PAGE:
Coded aperture imaging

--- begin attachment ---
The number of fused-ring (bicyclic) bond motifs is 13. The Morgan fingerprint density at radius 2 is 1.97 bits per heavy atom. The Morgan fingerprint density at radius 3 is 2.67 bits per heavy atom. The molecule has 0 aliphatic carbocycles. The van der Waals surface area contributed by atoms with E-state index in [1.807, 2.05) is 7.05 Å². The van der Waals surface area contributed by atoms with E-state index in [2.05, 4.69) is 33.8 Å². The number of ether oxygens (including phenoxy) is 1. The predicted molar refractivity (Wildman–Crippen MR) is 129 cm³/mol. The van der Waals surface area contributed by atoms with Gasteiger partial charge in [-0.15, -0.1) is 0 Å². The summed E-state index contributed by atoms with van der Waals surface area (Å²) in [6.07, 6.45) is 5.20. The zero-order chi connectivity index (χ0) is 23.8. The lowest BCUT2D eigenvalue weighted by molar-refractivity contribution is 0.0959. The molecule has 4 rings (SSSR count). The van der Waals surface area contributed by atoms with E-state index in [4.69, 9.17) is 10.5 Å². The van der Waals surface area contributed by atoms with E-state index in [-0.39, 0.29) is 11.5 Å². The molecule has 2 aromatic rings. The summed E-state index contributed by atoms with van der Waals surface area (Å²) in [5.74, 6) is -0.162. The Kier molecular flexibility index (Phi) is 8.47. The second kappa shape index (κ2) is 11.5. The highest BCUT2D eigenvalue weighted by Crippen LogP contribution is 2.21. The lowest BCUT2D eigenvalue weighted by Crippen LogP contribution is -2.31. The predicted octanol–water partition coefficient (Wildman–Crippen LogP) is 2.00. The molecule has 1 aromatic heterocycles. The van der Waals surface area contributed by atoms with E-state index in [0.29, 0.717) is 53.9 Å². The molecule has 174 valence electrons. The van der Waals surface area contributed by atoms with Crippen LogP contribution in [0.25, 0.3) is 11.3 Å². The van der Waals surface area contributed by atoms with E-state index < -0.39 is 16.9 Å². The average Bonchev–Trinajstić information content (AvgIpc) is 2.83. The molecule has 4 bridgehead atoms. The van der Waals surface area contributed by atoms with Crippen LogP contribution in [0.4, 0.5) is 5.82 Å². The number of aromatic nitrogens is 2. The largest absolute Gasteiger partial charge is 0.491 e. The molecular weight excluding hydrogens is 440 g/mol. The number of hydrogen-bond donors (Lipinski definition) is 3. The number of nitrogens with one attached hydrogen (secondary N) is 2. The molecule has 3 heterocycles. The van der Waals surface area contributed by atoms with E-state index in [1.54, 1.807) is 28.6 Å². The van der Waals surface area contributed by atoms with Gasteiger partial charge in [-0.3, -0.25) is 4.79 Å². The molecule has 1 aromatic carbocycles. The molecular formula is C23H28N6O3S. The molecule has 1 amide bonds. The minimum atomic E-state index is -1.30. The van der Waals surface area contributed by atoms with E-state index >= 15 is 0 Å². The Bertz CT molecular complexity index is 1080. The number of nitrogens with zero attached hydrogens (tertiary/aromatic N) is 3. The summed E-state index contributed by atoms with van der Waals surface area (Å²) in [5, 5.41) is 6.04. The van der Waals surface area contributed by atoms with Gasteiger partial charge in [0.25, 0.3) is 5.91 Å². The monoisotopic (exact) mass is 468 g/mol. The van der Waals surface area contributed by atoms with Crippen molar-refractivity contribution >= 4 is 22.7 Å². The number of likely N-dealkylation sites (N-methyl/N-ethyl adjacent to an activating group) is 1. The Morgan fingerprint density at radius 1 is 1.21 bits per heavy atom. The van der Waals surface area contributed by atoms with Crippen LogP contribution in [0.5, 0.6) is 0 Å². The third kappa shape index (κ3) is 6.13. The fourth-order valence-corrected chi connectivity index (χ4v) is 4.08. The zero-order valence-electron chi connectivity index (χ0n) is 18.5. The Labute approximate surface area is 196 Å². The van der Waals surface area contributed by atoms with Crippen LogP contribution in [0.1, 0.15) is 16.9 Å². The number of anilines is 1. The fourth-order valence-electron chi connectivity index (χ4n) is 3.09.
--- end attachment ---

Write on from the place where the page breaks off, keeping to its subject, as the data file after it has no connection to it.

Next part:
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This thesis studies the coded aperture camera, a device consisting of a conventional camera with a modified aperture mask, that enables the recovery of both depth map and all-in-focus image from a single 2D input image. Key contributions of this work are the modeling of the statistics of natural images and the design of efficient blur identification methods in a Bayesian framework. Two cases are distinguished: 1) when the aperture can be decomposed in a small set of identical holes, and 2) when the aperture has a more general configuration. In the first case, the formulation of the problem incorporates priors about the statistical variation of the texture to avoid ambiguities in the solution. This allows to bypass the recovery of the sharp image and concentrate only on estimating depth. In the second case, the depth reconstruction is addressed via convolutions with a bank of linear filters. Key advantages over competing methods are the higher numerical stability and the ability to deal with large blur. The all-in-focus image can then be recovered by using a deconvolution step with the estimated depth map. Furthermore, for the purpose of depth estimation alone, the proposed algorithm does not require information about the mask in use. The comparison with existing algorithms in the literature shows that the proposed methods achieve state-of-the-art performance. This solution is also extended for the first time to images affected by both defocus and motion blur and, finally, to video sequences with moving and deformable objects.